More than 100 local opera fans attended Tchaikovsky’s “Eugene Onegin” at The MET Live in HD on Saturday.
If you were spellbound by “Lenski’s Aria,” you can hear it again Friday at an unusual Fort Lewis College recital. In addition to Tchaikovsky’s famous farewell song, there also will be a little Brahms, Bellini and Verdi.
The FLC Artist in Residence program launches Friday with pianist Robert Spillman and a host of soloists. Tenor Curtis Storm will sing “Lenski’s Aria” and “Nessun Dorma” from Verdi’s “Turandot.” Other performers include soprano Veronica Turner, mezzo soprano Charissa Chiaravalloti, clarinetist Joshua Mietz and pianist Lisa Campi Walters.
Why such an array of soloists when Spillman is the artist-in-residence?
For decades, Spillman has been one of the country’s top collaborative pianists. That is a relatively new term for what used to be called an accompanist. The shift in terminology isn’t a small thing; it represents a sea change in musical thinking and performance.
For centuries, recitals have centered on big-name soloists. Accompanists rarely got credit, let alone equal billing. That has changed. Today’s recitals are appropriately seen as collaborative efforts. Spillman has been at the center of the shift as a performer and pedagogue.
Spillman is professor emeritus at the University of Colorado at Boulder. He has championed the idea of collaborative performance and enjoyed an illustrious international career.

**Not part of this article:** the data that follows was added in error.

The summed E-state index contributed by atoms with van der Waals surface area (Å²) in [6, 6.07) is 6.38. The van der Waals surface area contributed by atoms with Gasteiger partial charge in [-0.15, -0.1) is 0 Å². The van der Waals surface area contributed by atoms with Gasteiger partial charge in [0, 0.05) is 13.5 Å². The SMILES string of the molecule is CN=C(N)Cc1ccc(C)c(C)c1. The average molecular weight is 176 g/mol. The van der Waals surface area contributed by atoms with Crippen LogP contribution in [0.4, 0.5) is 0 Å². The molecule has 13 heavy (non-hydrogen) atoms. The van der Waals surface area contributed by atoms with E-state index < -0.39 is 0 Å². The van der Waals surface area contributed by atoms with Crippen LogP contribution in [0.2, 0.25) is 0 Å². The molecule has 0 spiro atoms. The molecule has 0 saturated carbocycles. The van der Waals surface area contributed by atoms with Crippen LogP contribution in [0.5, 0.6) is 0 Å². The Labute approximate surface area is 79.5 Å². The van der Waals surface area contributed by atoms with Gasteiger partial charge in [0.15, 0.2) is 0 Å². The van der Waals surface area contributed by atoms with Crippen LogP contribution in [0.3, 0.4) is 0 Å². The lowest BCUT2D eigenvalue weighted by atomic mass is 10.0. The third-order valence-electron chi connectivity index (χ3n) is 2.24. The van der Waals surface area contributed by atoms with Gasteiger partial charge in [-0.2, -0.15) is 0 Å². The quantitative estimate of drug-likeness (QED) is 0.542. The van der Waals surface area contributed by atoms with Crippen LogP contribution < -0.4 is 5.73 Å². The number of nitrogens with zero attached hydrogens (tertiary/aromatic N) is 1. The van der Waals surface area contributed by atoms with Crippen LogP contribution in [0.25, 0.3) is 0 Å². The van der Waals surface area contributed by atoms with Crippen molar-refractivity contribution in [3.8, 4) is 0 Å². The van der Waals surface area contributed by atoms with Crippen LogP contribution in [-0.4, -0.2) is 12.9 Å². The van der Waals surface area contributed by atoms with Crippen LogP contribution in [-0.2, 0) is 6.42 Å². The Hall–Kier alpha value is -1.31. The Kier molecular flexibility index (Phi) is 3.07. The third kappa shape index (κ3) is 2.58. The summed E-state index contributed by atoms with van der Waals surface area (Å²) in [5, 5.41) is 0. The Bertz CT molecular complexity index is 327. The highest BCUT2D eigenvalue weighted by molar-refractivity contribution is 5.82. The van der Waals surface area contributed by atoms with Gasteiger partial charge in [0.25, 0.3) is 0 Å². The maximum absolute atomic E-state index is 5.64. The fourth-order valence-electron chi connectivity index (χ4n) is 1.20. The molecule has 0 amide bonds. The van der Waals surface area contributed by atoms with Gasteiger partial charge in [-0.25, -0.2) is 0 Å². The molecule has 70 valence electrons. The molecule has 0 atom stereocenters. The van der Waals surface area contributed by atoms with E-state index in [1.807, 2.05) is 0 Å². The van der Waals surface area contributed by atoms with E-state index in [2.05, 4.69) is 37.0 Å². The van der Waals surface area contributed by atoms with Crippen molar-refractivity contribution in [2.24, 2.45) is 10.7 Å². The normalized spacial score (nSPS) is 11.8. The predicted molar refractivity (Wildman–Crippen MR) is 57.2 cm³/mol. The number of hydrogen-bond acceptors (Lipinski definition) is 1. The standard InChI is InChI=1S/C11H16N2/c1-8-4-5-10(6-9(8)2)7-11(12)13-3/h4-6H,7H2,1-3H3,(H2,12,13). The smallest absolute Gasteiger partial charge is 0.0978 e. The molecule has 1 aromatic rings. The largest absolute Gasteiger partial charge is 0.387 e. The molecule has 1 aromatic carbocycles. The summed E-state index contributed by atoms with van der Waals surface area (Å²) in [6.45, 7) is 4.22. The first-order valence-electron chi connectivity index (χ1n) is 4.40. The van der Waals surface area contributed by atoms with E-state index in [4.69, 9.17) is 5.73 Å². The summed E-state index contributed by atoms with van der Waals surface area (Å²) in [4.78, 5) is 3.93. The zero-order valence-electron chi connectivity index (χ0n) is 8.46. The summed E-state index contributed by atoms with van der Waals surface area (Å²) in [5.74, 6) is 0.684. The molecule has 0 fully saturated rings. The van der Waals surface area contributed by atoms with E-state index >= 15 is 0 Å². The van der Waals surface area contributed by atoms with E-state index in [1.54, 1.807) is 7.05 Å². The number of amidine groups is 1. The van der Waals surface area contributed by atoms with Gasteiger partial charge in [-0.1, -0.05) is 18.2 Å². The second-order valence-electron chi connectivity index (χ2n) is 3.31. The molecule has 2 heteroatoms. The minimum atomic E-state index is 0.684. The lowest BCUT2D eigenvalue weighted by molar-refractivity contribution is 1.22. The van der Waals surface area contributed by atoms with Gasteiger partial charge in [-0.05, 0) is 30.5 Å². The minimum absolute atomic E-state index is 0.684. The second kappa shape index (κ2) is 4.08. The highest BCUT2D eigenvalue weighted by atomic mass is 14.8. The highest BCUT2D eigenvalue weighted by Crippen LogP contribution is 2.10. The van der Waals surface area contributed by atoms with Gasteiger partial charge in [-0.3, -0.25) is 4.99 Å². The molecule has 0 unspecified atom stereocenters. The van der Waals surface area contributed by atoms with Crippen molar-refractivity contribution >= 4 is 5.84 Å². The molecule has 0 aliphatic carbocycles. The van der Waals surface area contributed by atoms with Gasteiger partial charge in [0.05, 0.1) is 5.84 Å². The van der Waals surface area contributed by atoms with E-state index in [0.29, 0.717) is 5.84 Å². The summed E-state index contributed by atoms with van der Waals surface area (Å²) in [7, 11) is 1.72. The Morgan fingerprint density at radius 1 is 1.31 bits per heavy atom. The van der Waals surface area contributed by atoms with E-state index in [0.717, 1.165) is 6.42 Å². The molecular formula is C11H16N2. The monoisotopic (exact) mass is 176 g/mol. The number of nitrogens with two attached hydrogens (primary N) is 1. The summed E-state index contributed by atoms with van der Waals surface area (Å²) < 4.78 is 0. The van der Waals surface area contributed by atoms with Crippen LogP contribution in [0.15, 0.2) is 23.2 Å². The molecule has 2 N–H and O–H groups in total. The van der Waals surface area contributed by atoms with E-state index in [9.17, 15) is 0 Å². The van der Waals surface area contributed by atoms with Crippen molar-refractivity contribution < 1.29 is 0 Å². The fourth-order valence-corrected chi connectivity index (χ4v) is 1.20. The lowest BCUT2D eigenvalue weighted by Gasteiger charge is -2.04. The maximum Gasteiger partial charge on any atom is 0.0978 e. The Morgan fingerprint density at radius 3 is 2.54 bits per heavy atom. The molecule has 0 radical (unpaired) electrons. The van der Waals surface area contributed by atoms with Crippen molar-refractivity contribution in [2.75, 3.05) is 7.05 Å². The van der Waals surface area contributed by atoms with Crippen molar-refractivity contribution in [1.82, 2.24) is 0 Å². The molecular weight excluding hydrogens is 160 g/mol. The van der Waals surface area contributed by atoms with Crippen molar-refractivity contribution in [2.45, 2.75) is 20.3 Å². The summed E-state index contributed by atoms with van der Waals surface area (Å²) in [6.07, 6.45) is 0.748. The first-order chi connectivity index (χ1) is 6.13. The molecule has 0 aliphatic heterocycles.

After earning two degrees from the Eastman School of Music, he studied in Germany on a Fulbright Scholarship. That led to seven years in West Berlin solidly beginning his career as what was then referred to as an accompanist. When he returned to the States, he joined the Eastman faculty. In 1985, he wrote his first textbook and in 1990 his second. His third, Poetry into Song, was published by Oxford University of Press in 1995. It was at the Eastman School that I first heard and reviewed Spillman, performing with, among others, the beloved mezzo soprano Jan DeGaetani.
At Eastman, Spillman not only taught piano but began a long career coaching opera singers. When he joined the CU faculty, he also became co-director of the Opera Center at Aspen.
Thanks to FLC vocal professor Veronica Turner, Spillman has been invited to FLC for a few days of coaching, teaching and performing.
“During my husband’s time at CU,” Turner said of clarinetist Josh Mietz and his graduate studies at the University of Colorado at Boulder, “he and Bob (Spillman) became very good friends.” Consequently, Turner got to know Spillman, too, and their friendship has continued.
“I brought up the idea of bringing a collaborative pianist here,” Turner said in an interview last week. “Since Bob’s retirement from CU, he has been doing a lot of accompanying and vocal coaching.”
Spillman’s Thursday master class (3:30 p.m.) is free and will feature 10 FLC students, five soloists and five collaborative performers. The more formal concert will be held at 7 p.m. Friday. Both are in Roshong Recital Hall. If you love opera or only want to get a sampling, don’t miss these unusual offerings.
firstname.lastname@example.org. Judith Reynolds is a Durango writer, artist and critic.